• JMILLER says:

            Competition for a Thai restaurant is not just a Thai restaurant. It is a grocery store, an Asian market, any other restaurant, a movie theater, a concert hall, a museum etc. The problem with too many businesses is, they limit their view of the competition.

    • Fineous K. Douchenstein says:

      Depends on how you look at the gambling. If you take $100 to the casino and blow it all, but you get your meal comped, perhaps you would have spent nearly that much on the meal anyway, and you certainly can’t win anything with food.

      • youbastid says:

        I don’t know what casino will comp your meal for blowing $100, but whatever low-rent casino that’s comping your meal for blowing $100 certainly isn’t going to be serving up $100 meals anywhere in the vicinity.

        • hansolo247 says:

          Couldn’t have said it better myself.

          Comps are based on time and wager.

          You could blow $1k on roulette in 1 second, and I guarantee you that you will NOT get a comp.

    • MaxPower says:

      No, as long as you don’t buy things just to get rewards it’s actually a great idea. You have to buy groceries and pay bills anyways so it’s nice that you get a little of that back down the road. If you were going to buy it anyways, and you’re going to pay off your card at the end of the month then the extra $100+ you get from the rewards a year is a nice little bonus. When you starting buying dumb things just for rewards or you have a high revolving balance that you’re paying a ton of interest on – that’s when you lose out.

    • johnva says:

      Except that if you pay your bill in full every month, it’s basically free money (or, more accurately, free discounts on all your purchases). Of course, you don’t want to spend more just because you’re getting rewards for it. But if you would have spent the money anyway, you come out completely ahead on a good cashback credit card. There is no offsetting “loss” to go along with the gains from the rewards.

      • Awesome McAwesomeness says:

        But as the article says, other people are subsidizing those rewards. Even people who pay in cash. How is that right? It’s like welfare for the people who are getting the rewards.

        • johnva says:

          There is nothing morally wrong about me simply availing myself of the existing system when I have no control over retailers’ pricing. It’s not my choice or problem if they choose to raise prices to compensate for credit card use (and I’m not entirely convinced that they do, because again, prices are not directly related to costs, and cash costs businesses lots of money to manage too).

          The argument is this: if credit cards weren’t “worth it” to businesses, they wouldn’t accept them. No one forces them to take credit cards, and there are plenty of businesses that don’t. The reason the majority do is that they benefit by accepting them. So what this basically boils down to is that the businesses want the benefits of accepting credit cards without having to pay for it.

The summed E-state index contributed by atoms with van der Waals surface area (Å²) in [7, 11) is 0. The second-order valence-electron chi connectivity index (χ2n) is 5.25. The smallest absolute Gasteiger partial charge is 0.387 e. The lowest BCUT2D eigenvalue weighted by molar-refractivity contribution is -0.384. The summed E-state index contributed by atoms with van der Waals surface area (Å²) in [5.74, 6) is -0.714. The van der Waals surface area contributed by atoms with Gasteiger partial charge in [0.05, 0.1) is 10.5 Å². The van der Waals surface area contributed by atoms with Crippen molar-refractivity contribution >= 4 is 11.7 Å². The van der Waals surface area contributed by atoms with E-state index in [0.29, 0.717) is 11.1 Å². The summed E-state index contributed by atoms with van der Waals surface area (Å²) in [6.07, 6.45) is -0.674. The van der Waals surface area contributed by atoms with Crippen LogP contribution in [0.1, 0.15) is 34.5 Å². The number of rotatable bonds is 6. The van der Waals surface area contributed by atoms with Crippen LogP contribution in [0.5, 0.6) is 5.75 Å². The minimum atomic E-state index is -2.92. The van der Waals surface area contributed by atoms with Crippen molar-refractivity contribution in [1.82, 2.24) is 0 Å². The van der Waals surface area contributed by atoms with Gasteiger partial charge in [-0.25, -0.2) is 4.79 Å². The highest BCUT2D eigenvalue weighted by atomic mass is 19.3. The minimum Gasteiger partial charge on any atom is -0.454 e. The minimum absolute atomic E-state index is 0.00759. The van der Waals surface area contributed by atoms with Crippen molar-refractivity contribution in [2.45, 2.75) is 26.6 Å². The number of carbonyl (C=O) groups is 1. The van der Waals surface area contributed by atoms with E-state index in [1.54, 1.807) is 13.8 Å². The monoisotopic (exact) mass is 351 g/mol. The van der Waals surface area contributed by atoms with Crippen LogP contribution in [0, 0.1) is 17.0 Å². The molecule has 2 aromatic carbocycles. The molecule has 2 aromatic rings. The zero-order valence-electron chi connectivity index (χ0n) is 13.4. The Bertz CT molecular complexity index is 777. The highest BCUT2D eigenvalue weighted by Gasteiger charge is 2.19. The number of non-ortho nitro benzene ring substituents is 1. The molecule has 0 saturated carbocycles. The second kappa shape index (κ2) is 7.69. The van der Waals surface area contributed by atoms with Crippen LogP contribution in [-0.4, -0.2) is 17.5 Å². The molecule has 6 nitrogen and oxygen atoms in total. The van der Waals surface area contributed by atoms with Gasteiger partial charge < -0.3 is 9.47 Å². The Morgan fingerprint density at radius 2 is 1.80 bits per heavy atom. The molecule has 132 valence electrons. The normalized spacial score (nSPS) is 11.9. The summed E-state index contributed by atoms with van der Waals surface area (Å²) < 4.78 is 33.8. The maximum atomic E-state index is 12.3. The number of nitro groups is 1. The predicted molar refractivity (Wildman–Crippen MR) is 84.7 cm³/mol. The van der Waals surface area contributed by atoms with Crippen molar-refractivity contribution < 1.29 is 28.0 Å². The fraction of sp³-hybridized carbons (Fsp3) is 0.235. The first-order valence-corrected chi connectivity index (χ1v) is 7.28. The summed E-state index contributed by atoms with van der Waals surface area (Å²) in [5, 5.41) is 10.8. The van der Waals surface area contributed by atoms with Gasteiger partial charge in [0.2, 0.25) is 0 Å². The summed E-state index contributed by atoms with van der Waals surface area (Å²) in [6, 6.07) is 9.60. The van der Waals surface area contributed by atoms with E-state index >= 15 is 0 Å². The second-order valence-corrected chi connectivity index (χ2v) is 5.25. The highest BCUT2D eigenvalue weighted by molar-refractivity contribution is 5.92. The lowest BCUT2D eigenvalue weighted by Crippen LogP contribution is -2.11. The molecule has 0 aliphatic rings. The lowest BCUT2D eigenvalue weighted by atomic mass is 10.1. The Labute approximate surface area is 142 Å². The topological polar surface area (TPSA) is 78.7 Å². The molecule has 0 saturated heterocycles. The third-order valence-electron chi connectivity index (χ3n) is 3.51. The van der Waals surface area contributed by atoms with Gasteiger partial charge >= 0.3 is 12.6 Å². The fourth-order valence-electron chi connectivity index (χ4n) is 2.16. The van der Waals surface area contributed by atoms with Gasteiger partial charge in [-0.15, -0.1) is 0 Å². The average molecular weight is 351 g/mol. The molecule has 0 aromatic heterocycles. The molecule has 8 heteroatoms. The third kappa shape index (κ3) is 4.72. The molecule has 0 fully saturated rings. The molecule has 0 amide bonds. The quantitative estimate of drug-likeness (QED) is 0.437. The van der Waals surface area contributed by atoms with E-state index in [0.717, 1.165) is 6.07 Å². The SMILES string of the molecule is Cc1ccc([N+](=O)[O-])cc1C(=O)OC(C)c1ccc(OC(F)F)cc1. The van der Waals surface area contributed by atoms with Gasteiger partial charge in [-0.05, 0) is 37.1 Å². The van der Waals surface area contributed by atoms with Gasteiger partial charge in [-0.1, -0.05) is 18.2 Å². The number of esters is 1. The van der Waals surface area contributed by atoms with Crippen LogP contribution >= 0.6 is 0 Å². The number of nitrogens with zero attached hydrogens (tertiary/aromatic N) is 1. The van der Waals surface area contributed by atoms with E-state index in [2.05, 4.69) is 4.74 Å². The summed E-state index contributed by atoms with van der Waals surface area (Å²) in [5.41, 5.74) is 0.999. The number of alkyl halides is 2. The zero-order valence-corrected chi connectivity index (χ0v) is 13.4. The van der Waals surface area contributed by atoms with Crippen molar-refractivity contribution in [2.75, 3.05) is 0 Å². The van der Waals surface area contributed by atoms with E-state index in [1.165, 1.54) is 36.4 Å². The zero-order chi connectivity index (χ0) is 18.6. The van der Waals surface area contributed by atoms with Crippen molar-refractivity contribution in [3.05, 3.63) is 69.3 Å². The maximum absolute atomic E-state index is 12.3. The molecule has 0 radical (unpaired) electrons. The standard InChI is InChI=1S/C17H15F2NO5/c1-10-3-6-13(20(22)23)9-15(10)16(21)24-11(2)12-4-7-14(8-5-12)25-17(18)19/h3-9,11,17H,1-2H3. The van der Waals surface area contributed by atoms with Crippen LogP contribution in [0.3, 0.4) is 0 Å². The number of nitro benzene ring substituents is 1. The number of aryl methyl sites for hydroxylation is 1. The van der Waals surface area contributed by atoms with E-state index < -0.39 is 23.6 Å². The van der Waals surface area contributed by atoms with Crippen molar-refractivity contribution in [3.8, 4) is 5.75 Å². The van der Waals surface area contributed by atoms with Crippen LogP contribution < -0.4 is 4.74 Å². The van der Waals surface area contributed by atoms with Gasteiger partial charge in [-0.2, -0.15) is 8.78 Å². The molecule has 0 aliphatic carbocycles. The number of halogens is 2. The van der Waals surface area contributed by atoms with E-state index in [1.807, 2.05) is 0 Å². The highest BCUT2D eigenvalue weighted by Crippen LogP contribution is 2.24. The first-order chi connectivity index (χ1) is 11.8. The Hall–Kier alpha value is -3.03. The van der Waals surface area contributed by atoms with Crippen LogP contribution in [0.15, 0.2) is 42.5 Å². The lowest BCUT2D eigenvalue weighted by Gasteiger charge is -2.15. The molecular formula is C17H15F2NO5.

• mszabo says:

          I think the article is flawed. The poor are subsidizing by paying in case based on the assumption that if credit cards were not accepted everybody would just pay in cash and the retailer would make more money. If this were true then retailers would stop taking credit cards.

          They don’t because retailers make MORE money by accepting credit cards than they would otherwise. They are depending on people being more likely to buy with credit than cash.

          I feel bad for retailers having to pay high credit card fees, I really do. I get 1% cash back on all purchases when paying by credit. If the retailer wants to give me the 1% direct I’d pay cash and they’d come out 2% ahead.

        • Sarcastico says:

          Not any different from any other form of discount–coupons, mail-in rebates, instant rebates, 10% off for students, Wednesday Senior discount or Tuesday Ladies $5 off discounts, buy-one-get-one free or buy one, get 2nd half off or pretty much any other discount a retailer can throw out there to lure in the buyers. Anyway the poor get their rewards from the government by way of earned income credits, medicaid, food stamps, and so forth.

          • johnva says:

            That’s exactly right. Credit card rewards are a “subsidy” for their recipients on the backs of everyone else in the same sense that coupons are a “subsidy” for coupon-users on the backs of non-coupon-users. Only true if you consider a business nothing more than a conduit for money to pass from one group to another (a totally false assumption).

    • captadam says:

      I don’t spend to get rewards. I mean, I now have about 6,800 points that will be good for something like $68 off a hotel room. If I had bought those $6,800 worth of goods in order to get the hotel discount, then I would be a freaking moron. But I bought those $6,800 worth of goods–goods I would have bought regardless–with my rewards Visa rather than with cash or a non-rewards card so that I could get back 1 cent on the dollar a year or so later. And I never paid a penny in interest; those balances were paid in full each month.

      • Nigerian prince looking for business partner says:

        I do the same thing. I pay in full each month and use my credit card for most of my purchases. Every few months, I get a $25 or $50 gas card.

        • woahmelly says: